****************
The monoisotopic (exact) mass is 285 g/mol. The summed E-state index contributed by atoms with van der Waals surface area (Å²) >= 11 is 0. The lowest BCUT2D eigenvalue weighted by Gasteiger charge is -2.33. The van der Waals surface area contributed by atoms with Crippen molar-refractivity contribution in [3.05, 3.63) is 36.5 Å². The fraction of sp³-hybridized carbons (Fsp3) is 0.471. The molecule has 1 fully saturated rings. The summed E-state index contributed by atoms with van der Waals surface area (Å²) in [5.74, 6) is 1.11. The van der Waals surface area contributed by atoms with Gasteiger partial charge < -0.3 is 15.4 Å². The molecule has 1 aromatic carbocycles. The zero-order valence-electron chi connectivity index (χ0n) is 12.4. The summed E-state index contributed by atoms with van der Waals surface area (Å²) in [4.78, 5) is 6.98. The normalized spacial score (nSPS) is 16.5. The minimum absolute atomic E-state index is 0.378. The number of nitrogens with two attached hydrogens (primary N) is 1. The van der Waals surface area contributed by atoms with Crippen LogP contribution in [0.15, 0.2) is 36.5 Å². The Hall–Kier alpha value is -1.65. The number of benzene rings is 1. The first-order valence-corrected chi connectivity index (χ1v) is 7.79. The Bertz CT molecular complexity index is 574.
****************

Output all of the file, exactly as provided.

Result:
The monoisotopic (exact) mass is 285 g/mol. The summed E-state index contributed by atoms with van der Waals surface area (Å²) >= 11 is 0. The lowest BCUT2D eigenvalue weighted by Gasteiger charge is -2.33. The van der Waals surface area contributed by atoms with Crippen molar-refractivity contribution in [3.05, 3.63) is 36.5 Å². The fraction of sp³-hybridized carbons (Fsp3) is 0.471. The molecule has 1 fully saturated rings. The summed E-state index contributed by atoms with van der Waals surface area (Å²) in [5.74, 6) is 1.11. The van der Waals surface area contributed by atoms with Gasteiger partial charge < -0.3 is 15.4 Å². The molecule has 1 aromatic carbocycles. The zero-order valence-electron chi connectivity index (χ0n) is 12.4. The summed E-state index contributed by atoms with van der Waals surface area (Å²) in [4.78, 5) is 6.98. The normalized spacial score (nSPS) is 16.5. The minimum absolute atomic E-state index is 0.378. The number of nitrogens with two attached hydrogens (primary N) is 1. The van der Waals surface area contributed by atoms with Crippen LogP contribution in [0.15, 0.2) is 36.5 Å². The Hall–Kier alpha value is -1.65. The number of benzene rings is 1. The first-order valence-corrected chi connectivity index (χ1v) is 7.79. The Bertz CT molecular complexity index is 574.